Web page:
The film provides examples of:
- Artistic License – Paleontology: More or less averted. No major anachronisms here as all depicted species were native to the Cretaceous and North America. Though they might belong to different sub-periods of the era. However, a plot point of the film contains a discussion on whether dinosaur eggs even existed. There have been many found since 1859. Since they were reptiles, this should hardly be a matter of debate. Not to mention Dryptosaurus is portrayed as a dromaeosaur, when it's been already been established since the 1960s it was a tyrannosaur.
- Bittersweet Ending: Ally helps rescue the Tyrannosaurus's egg from the Ornithomimus and gains its trust, but unfortunately the meteor strikes nearby and kills the T. Rex and her eggs.
- Born in the Wrong Century: Sort of. Ally is mostly influenced by the pioneer palaeontologists of the late 19th/early 20th century and their methods. Her father remarks that she would fit right in with those active in the 1920s.
- Daddy's Girl: Ally adores her father, which arguably inspires her fascination with palaeontology.
- Dawson Casting: A minor case. Ally is a high-schooler and estimated to be about 16-years-old. She is played by 19-years-old Liz Stauber.
- Field Trip to the Past: The Tyrannosaurus is the subject of Ally's science project for school. Then she meets one first hand and gets the details.
- The Ghost: Donald mentions his wife, Ally her mother. But even in the single scene occurring within the Hayden house, said woman is never seen.
- Hallucinations: The mundane explanation of what Ally is experiencing.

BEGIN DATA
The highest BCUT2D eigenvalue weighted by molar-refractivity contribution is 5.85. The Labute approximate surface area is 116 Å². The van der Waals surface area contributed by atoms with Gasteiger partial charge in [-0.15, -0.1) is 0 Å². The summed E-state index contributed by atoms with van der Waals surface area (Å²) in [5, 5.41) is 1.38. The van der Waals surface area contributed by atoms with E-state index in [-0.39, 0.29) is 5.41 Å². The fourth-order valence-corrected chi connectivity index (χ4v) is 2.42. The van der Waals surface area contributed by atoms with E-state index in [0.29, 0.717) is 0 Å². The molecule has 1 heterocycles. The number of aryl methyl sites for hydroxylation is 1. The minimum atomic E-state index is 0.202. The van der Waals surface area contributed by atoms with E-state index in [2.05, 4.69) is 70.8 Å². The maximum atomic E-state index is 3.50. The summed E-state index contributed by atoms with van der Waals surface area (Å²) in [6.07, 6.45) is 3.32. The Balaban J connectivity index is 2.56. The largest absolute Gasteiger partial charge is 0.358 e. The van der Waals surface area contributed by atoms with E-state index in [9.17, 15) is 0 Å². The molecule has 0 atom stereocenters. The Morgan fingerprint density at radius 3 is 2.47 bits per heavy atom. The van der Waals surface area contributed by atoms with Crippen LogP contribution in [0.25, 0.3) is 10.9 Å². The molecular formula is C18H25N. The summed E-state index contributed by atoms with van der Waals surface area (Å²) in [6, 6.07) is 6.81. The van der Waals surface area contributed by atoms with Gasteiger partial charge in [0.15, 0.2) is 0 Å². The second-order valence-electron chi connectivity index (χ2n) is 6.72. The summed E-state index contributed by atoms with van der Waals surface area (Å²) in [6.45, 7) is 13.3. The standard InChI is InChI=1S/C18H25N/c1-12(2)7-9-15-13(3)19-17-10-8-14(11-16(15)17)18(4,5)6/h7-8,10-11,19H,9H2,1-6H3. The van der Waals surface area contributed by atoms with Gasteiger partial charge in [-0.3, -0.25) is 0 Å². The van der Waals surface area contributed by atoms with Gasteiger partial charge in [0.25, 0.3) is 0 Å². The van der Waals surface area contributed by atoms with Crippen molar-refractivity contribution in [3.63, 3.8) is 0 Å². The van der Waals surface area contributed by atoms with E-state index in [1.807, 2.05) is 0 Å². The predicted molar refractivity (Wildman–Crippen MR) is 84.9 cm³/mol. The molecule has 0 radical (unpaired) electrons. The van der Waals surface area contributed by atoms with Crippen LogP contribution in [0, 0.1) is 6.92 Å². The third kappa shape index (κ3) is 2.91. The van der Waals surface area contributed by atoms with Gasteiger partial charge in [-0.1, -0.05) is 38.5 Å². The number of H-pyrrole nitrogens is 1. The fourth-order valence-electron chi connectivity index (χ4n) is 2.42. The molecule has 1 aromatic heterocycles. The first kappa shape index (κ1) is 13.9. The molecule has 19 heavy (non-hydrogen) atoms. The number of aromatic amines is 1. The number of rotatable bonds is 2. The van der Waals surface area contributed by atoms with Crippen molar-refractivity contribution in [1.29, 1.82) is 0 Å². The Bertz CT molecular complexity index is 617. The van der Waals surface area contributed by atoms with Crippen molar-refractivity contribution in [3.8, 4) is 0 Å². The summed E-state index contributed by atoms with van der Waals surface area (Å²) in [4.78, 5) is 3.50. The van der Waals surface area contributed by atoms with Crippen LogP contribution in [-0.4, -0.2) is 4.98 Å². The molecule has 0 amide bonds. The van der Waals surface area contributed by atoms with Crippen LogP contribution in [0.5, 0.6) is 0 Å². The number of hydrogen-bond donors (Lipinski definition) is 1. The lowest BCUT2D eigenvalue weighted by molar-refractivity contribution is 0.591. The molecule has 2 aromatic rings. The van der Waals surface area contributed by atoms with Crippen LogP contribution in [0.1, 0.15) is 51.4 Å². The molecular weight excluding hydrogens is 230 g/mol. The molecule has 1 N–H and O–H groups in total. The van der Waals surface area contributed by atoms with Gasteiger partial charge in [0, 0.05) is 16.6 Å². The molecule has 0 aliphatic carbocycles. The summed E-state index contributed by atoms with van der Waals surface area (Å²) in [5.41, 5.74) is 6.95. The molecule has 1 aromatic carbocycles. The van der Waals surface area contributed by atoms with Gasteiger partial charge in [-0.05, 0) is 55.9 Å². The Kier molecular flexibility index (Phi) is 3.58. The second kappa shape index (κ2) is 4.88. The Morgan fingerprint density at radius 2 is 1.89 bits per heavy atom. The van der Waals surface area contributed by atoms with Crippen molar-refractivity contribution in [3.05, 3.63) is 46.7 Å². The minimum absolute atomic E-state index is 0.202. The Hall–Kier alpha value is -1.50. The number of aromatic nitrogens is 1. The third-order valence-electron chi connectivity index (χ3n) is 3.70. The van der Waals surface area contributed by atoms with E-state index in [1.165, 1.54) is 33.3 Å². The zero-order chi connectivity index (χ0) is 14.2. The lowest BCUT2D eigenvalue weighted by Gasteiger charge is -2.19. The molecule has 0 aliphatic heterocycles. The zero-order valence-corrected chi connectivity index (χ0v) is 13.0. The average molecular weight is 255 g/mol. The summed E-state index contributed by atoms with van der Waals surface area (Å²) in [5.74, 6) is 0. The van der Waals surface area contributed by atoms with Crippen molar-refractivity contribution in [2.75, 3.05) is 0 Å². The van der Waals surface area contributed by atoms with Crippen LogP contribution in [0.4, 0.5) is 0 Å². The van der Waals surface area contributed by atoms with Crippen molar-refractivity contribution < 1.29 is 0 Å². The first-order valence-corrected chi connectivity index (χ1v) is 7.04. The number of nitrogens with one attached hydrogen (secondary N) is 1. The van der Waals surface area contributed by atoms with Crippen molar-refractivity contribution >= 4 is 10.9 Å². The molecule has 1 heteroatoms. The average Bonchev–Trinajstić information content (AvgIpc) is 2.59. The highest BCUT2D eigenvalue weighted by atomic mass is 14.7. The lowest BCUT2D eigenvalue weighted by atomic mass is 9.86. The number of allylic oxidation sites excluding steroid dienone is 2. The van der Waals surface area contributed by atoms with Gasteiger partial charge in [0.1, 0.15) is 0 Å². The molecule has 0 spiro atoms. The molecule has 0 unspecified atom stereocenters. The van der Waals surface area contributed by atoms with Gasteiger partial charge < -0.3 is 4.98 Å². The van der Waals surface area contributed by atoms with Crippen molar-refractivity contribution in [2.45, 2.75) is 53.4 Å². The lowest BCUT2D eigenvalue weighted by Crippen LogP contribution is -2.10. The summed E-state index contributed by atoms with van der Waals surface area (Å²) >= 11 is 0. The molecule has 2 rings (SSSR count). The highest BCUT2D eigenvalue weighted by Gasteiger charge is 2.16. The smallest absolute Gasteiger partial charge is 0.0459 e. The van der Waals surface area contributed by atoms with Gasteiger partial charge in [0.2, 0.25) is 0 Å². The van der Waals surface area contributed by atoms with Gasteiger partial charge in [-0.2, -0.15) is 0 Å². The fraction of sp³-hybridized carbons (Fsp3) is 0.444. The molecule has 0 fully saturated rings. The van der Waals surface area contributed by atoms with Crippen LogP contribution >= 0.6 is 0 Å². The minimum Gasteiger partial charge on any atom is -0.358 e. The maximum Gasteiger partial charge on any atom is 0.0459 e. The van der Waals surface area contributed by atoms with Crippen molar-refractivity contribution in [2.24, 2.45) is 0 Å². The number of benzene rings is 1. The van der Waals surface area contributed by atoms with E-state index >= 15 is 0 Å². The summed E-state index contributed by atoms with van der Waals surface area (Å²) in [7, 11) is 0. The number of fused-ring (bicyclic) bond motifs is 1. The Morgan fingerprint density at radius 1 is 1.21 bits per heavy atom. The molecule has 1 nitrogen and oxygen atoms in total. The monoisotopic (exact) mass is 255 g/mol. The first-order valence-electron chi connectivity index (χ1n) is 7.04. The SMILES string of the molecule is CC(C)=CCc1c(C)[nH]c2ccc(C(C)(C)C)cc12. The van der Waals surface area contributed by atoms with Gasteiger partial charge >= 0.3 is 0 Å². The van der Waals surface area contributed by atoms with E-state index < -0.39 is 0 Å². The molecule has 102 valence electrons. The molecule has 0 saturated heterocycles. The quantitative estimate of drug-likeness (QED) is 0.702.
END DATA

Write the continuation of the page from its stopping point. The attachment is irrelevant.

- Hot Scientist: Elizabeth Sample is a slender blonde with a radiant smile.
- In the Past, Everyone Will Be Famous: Ally is not in control of where she ends up. Yet her visit in the past has her meet two of the most famous figures in her field of study. Right, that could not be some also-run of the same period.
- Maybe Magic, Maybe Mundane: Left vague if Ally is only hallucinating or time-traveling.
- Mushroom Samba: Ally inhales dust and starts seeing visions.
- Nerds Are Sexy: Ally Hayden seems to provoke this reaction to certain reviewers.
- Or Was It a Dream?? : Ally looses a necklace during her visit to the Cretaceous. At the finale, Donald returns the necklace to her. Claiming to have found it "in the late Cretaceous". It is left unclear if Donald is joking or he got the artifact in his dig. Not that it looks million of years old.
- Our Time Travel Is Different: At first Videocassette Time Travel. Ally sees visions of artifacts of ancient civilizations, then hominid skeletons, skeletons of prehistoric mammals, then finds herself in the Cretaceous. Later, Instantaneous Time Travel. One moment she is having a conversation with an early 20th century palaeontologist, the next she is in the museum. Next she is back in the Cretaceous. She is barely aware of the changes.
- Parental Neglect: Whether they are at a great distance and speaking on phone, or even sharing a room, one thing never changes. Donald has very little time for his daughter and mostly ignores her. Supposedly corrected at the finale, when he promises to take Ally with him on the following summer's expedition.
- Ptero Soarer: The Pteranodon is fairly accurate. The main problems are its lack of fur, living alongside Tyrannosaurus rex and flying inland when it would actually be typically seen near the ocean.
- Science Marches On: The Ornithomimus requires thick coats of feathers. Tyrannosaurus and Dryptosaurus should be feathered as well.
- Stock Dinosaurs: Besides the Tyrannosaurus, there are four animal species of the Cretaceous seen: Ornithomimus, Parasaurolophus, and Pteranodon. All are among the "dinosaurs" frequently depicted in fiction. However, the film also averts this with obscure tyrannosaur Dryptosaurus in a reference to Charles R. Knight's famous "Leaping Laelaps" painting.
- Time Travel: The other explanation of what Ally is experiencing.
- Tyrannosaurus rex: Once again, the star of the show in the Cretaceous. With constant references to how fascinating Donald, Ally and Elizabeth find this species.
- Wind from Beneath My Wings: The Pteranodon manages to make some fairly impressive winds as it hovers over Ally.